By Kelly Catalfamo
SALT LAKE CITY — Infection rates for a common sexually transmitted disease have skyrocketed in Utah since 2011, according to a report released by the Utah Department of Health.
From 2011 to 2014, the statewide rate of gonorrhea jumped from 9.8 to 48.3 cases per 100,000 people.
Health department STD epidemiologist Joel Hartsell said the increase mirrors national trends but is amplified in Utah, particularly on the Wasatch Front. He said Utah's gonorrhea diagnoses increased among men by 296 percent and among women by 714 percent.
The increase among women is unusual and particularly concerning, Hartsell said.
He said the disease was historically prominent among men who have sex with men and has been appearing with more frequency in heterosexual men and women.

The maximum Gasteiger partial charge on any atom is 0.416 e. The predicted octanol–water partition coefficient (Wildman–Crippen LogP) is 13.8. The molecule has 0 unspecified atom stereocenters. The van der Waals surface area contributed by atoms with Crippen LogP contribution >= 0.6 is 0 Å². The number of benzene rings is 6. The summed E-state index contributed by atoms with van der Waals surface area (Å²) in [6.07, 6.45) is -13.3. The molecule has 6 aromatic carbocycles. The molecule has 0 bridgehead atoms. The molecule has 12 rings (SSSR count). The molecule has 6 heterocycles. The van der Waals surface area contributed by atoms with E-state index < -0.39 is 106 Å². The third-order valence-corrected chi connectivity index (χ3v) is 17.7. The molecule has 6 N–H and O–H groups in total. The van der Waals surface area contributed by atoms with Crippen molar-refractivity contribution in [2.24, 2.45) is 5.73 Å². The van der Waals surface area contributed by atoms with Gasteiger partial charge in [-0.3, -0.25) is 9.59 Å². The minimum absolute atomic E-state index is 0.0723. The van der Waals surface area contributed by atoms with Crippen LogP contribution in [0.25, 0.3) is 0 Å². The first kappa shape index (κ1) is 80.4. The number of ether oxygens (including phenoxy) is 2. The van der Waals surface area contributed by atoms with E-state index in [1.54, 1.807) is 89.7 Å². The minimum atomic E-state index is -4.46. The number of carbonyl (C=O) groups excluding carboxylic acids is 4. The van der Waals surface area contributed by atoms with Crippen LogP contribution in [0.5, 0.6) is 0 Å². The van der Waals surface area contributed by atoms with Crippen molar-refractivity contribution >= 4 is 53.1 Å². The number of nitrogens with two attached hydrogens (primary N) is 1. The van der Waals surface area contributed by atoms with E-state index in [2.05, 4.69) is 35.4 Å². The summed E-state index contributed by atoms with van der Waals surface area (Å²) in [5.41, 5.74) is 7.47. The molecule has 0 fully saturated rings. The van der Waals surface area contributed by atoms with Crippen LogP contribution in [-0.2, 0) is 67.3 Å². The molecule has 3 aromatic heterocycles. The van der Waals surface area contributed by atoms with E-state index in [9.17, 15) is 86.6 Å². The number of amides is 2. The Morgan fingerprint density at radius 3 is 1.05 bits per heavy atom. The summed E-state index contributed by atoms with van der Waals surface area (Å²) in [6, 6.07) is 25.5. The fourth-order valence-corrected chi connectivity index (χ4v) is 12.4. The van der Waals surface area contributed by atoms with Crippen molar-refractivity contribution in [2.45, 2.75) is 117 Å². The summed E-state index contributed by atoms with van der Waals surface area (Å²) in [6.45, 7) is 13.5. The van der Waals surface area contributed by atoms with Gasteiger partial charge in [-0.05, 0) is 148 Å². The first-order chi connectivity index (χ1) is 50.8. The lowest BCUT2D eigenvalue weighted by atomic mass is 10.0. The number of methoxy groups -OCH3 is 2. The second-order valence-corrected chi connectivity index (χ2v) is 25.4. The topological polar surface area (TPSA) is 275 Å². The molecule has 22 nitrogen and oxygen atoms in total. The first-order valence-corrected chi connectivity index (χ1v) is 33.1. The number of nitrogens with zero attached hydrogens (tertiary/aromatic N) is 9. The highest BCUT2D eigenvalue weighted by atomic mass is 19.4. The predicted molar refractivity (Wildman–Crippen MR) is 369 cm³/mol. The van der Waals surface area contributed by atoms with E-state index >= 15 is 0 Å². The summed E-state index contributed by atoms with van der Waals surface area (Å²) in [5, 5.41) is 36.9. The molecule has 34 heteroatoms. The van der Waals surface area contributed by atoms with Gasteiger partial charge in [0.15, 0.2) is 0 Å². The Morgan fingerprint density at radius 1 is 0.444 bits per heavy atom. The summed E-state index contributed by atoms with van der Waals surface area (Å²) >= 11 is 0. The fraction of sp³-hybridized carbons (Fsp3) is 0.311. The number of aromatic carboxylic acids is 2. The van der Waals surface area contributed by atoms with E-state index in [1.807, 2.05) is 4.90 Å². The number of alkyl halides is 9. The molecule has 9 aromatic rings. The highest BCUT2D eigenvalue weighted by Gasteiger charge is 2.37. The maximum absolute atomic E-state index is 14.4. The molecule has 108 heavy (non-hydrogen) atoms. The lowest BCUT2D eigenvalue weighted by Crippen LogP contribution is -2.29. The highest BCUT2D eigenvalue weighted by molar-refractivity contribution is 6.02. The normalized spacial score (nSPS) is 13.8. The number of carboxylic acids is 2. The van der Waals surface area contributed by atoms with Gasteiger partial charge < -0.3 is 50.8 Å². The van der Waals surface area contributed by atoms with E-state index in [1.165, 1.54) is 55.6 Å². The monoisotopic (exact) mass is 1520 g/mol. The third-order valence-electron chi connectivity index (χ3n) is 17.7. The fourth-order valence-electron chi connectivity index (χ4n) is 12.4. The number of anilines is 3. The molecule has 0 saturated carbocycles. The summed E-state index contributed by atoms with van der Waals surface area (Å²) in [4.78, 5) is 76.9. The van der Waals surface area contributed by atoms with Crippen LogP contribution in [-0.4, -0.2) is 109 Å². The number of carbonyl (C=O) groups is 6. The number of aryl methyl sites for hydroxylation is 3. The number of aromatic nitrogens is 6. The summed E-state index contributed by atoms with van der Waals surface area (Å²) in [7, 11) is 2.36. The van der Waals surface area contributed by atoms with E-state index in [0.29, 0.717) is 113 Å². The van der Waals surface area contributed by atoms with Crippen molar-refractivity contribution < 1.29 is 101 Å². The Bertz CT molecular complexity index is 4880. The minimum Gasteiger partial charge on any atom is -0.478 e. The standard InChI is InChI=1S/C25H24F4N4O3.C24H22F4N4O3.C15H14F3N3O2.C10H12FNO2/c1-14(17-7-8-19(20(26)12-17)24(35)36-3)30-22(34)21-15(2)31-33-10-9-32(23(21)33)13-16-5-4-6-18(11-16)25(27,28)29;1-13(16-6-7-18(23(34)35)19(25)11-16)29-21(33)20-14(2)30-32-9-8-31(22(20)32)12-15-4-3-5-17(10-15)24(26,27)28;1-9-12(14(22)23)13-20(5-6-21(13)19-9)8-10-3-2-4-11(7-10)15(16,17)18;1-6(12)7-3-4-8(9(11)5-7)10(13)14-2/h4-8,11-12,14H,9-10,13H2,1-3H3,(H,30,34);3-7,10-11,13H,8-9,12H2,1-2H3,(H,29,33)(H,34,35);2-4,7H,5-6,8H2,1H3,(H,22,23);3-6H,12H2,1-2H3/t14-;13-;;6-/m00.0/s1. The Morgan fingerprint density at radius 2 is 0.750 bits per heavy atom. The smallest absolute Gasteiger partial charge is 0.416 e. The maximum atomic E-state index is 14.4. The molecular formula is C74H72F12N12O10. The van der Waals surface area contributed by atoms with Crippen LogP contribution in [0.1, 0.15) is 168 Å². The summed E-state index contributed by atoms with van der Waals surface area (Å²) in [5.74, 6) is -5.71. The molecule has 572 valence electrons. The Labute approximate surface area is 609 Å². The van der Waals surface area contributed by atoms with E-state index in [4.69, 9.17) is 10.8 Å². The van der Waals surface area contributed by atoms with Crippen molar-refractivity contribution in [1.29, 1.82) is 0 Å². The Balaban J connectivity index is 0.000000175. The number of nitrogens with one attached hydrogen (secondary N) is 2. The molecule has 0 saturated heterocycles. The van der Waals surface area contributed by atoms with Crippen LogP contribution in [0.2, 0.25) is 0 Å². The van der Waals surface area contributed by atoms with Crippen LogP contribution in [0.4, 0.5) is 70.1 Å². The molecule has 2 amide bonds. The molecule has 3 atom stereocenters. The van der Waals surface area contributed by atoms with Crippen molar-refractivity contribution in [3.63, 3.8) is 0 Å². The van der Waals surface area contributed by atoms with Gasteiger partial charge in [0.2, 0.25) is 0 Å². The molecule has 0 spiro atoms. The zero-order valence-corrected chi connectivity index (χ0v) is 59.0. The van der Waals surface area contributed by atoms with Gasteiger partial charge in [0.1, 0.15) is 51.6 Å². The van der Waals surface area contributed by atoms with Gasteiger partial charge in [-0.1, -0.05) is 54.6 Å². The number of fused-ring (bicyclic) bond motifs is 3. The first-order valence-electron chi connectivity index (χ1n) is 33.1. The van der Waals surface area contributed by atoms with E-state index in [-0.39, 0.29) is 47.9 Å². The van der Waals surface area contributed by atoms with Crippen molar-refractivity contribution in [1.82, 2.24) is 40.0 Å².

Because women are less likely to show symptoms of gonorrhea in the first few months after infection, they could unknowingly spread the disease, said Hartsell. Meanwhile, they are likely to develop pelvic inflammatory disease, a painful condition that could lead to infertility.
Anyone who has multiple sexual partners should be tested for the disease, which can cause burning discharge and abdominal pain, Hartsell said.
He said a study conducted by the state health department last summer showed that women diagnosed with gonorrhea were more likely to have been incarcerated or methamphetamine users.
The Utah Department of Health has been educating health practitioners about the increase in the disease. Hartsell said they have been working with doctors in Salt Lake City and its surroundings, where rates are higher. They also recently visited St. George, where they spoke with clinics and universities about new guidelines for gonorrhea treatment meant to address growing antibiotic resistance.
The health department would like to do further research and analysis but is operating on limited funds, Hartsell said.
He said many states provide money for STD intervention programs, but Utah does not, meaning the health department relies only on federal funding.